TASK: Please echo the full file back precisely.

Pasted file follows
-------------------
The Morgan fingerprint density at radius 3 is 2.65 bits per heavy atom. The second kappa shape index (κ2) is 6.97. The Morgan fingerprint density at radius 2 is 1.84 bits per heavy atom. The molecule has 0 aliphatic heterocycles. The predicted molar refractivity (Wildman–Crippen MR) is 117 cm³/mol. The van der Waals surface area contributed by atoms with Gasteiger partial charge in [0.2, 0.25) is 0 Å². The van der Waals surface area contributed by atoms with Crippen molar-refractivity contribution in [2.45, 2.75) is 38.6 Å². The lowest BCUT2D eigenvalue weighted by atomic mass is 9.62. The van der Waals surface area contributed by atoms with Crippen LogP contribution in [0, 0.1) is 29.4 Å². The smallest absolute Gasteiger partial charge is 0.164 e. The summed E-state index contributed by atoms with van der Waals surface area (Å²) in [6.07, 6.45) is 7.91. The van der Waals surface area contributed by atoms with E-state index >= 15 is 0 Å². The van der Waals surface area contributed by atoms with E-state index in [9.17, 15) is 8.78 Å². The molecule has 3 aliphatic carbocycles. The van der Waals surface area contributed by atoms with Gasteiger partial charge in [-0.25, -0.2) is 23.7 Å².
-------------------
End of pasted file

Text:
The Morgan fingerprint density at radius 3 is 2.65 bits per heavy atom. The second kappa shape index (κ2) is 6.97. The Morgan fingerprint density at radius 2 is 1.84 bits per heavy atom. The molecule has 0 aliphatic heterocycles. The predicted molar refractivity (Wildman–Crippen MR) is 117 cm³/mol. The van der Waals surface area contributed by atoms with Gasteiger partial charge in [0.2, 0.25) is 0 Å². The van der Waals surface area contributed by atoms with Crippen molar-refractivity contribution in [2.45, 2.75) is 38.6 Å². The lowest BCUT2D eigenvalue weighted by atomic mass is 9.62. The van der Waals surface area contributed by atoms with Crippen LogP contribution in [0, 0.1) is 29.4 Å². The smallest absolute Gasteiger partial charge is 0.164 e. The summed E-state index contributed by atoms with van der Waals surface area (Å²) in [6.07, 6.45) is 7.91. The van der Waals surface area contributed by atoms with E-state index >= 15 is 0 Å². The van der Waals surface area contributed by atoms with E-state index in [9.17, 15) is 8.78 Å². The molecule has 3 aliphatic carbocycles. The van der Waals surface area contributed by atoms with Gasteiger partial charge in [-0.25, -0.2) is 23.7 Å².